Yes. So I’ll tell you, I do offer that service. Because that’s an easy one, from an estate planning point of view is when I have young children, is when I’m doing that projection out there, the unknown unknowns, what happened if your son had an accident? Or was unwell? Who would you be paying their mortgage? You know, who’s going to help them out? And that, that’s how I bridge that gap?

Fraser Jack
Yeah. And you, as you mentioned earlier, you using technology, even though a lot of your clients were rural? Let’s go with farming clients, or people that are working the land in some way? And how have they gone with the the the concept of using Zoom? Because I’m traditionally, you know, shaking hands was a very big part of that.

Geoff Ivanac
Yeah. So. So I just just had a virtual meeting with a client, you know, 100 kilometers out of aspirants. And, you know, husband and wife both sitting in the room with the big laptop in front of them and tuning right in and looking at the screen and chatting quite freely. So that it’s actually they really enjoy it. It would save them two hours of traveling, if I went to aspirants, and they had to meet me in the cities in the town somewhere. So it’s a very efficient, I can log in at night time. You know, after day’s work, it’s been good. On the other hand, it still is nice to actually see them in person. So I’ve also had a trip out there recently, whereas Yeah, I’d like to do mix and match.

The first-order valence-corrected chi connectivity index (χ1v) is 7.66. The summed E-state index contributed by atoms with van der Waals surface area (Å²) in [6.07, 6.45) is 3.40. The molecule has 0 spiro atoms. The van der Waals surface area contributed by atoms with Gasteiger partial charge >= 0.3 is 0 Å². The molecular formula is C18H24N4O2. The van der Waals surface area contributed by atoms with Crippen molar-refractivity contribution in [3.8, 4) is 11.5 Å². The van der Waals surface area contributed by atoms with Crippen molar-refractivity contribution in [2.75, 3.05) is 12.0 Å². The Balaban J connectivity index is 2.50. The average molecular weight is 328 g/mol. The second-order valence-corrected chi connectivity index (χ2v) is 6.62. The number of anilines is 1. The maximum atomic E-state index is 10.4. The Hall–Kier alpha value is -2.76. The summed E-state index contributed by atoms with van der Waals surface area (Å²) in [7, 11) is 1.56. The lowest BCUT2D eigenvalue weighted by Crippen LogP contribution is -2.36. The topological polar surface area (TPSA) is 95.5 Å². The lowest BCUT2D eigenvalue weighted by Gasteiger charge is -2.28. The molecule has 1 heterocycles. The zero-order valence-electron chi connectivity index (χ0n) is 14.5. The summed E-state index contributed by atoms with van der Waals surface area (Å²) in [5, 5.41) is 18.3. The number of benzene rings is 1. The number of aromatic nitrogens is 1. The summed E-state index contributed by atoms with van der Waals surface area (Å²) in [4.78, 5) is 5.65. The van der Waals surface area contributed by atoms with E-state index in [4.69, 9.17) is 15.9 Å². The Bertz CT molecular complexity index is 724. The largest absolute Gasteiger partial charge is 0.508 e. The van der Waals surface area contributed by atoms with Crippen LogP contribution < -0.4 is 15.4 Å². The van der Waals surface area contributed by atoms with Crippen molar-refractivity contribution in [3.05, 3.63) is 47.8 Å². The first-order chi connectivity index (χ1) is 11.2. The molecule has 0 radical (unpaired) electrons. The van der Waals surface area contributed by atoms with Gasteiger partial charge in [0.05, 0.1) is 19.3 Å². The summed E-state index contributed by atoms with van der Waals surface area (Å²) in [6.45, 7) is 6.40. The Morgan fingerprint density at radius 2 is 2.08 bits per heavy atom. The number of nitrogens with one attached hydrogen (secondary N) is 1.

Fraser Jack
Yeah, every now and then you you meet in person shake hands and look people in the eye. But it’s it’s a very big trust building thing for a lot of clients. But I think also, if you show up online, you know, five or six times when you said you were going to touch up, and you’re there, and you’re helping them constantly over and over that they tend to grow trust as well from that.

Geoff Ivanac